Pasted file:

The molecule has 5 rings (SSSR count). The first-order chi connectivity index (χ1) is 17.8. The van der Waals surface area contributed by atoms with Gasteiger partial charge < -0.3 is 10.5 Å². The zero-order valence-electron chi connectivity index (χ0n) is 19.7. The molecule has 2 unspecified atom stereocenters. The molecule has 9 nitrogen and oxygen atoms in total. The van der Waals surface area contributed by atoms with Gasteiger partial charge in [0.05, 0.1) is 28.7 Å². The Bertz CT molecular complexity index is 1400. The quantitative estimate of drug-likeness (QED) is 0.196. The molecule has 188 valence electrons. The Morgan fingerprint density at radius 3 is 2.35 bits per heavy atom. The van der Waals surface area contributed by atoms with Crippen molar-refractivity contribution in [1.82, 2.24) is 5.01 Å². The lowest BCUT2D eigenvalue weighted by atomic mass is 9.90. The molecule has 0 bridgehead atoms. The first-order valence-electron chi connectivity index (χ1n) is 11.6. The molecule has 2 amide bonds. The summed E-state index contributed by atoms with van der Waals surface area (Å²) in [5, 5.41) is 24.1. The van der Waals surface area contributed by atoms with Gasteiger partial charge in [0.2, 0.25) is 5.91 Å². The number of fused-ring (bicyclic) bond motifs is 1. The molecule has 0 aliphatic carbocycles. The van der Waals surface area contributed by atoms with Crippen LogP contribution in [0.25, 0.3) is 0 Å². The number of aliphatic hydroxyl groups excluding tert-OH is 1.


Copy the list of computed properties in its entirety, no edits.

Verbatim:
The molecule has 5 rings (SSSR count). The first-order chi connectivity index (χ1) is 17.8. The van der Waals surface area contributed by atoms with Gasteiger partial charge < -0.3 is 10.5 Å². The zero-order valence-electron chi connectivity index (χ0n) is 19.7. The molecule has 2 unspecified atom stereocenters. The molecule has 9 nitrogen and oxygen atoms in total. The van der Waals surface area contributed by atoms with Gasteiger partial charge in [0.05, 0.1) is 28.7 Å². The Bertz CT molecular complexity index is 1400. The quantitative estimate of drug-likeness (QED) is 0.196. The molecule has 188 valence electrons. The Morgan fingerprint density at radius 3 is 2.35 bits per heavy atom. The van der Waals surface area contributed by atoms with Crippen molar-refractivity contribution in [1.82, 2.24) is 5.01 Å². The lowest BCUT2D eigenvalue weighted by atomic mass is 9.90. The molecule has 0 bridgehead atoms. The first-order valence-electron chi connectivity index (χ1n) is 11.6. The molecule has 2 amide bonds. The summed E-state index contributed by atoms with van der Waals surface area (Å²) in [5, 5.41) is 24.1. The van der Waals surface area contributed by atoms with Gasteiger partial charge in [0.2, 0.25) is 5.91 Å². The number of fused-ring (bicyclic) bond motifs is 1. The molecule has 0 aliphatic carbocycles. The van der Waals surface area contributed by atoms with Crippen LogP contribution in [0.25, 0.3) is 0 Å². The number of aliphatic hydroxyl groups excluding tert-OH is 1.